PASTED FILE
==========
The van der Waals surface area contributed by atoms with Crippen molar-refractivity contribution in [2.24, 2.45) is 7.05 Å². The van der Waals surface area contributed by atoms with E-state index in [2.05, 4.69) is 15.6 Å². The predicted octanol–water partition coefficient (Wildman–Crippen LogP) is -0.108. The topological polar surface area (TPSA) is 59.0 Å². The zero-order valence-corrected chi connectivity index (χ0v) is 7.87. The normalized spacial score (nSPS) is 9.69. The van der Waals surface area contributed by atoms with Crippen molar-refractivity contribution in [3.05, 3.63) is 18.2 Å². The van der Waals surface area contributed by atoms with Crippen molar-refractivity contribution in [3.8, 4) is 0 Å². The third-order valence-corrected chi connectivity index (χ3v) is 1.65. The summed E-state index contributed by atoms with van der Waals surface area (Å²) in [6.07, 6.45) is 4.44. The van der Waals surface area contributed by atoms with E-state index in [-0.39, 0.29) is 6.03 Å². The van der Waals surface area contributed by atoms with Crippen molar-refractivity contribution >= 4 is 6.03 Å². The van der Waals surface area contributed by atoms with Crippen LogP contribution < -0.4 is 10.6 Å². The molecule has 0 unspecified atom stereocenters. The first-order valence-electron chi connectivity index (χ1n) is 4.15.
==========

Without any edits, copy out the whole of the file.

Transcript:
The van der Waals surface area contributed by atoms with Crippen molar-refractivity contribution in [2.24, 2.45) is 7.05 Å². The van der Waals surface area contributed by atoms with E-state index in [2.05, 4.69) is 15.6 Å². The predicted octanol–water partition coefficient (Wildman–Crippen LogP) is -0.108. The topological polar surface area (TPSA) is 59.0 Å². The zero-order valence-corrected chi connectivity index (χ0v) is 7.87. The normalized spacial score (nSPS) is 9.69. The van der Waals surface area contributed by atoms with Crippen molar-refractivity contribution in [3.05, 3.63) is 18.2 Å². The van der Waals surface area contributed by atoms with Crippen molar-refractivity contribution in [3.8, 4) is 0 Å². The third-order valence-corrected chi connectivity index (χ3v) is 1.65. The summed E-state index contributed by atoms with van der Waals surface area (Å²) in [6.07, 6.45) is 4.44. The van der Waals surface area contributed by atoms with E-state index in [-0.39, 0.29) is 6.03 Å². The van der Waals surface area contributed by atoms with Crippen molar-refractivity contribution >= 4 is 6.03 Å². The van der Waals surface area contributed by atoms with Crippen LogP contribution < -0.4 is 10.6 Å². The molecule has 0 unspecified atom stereocenters. The first-order valence-electron chi connectivity index (χ1n) is 4.15.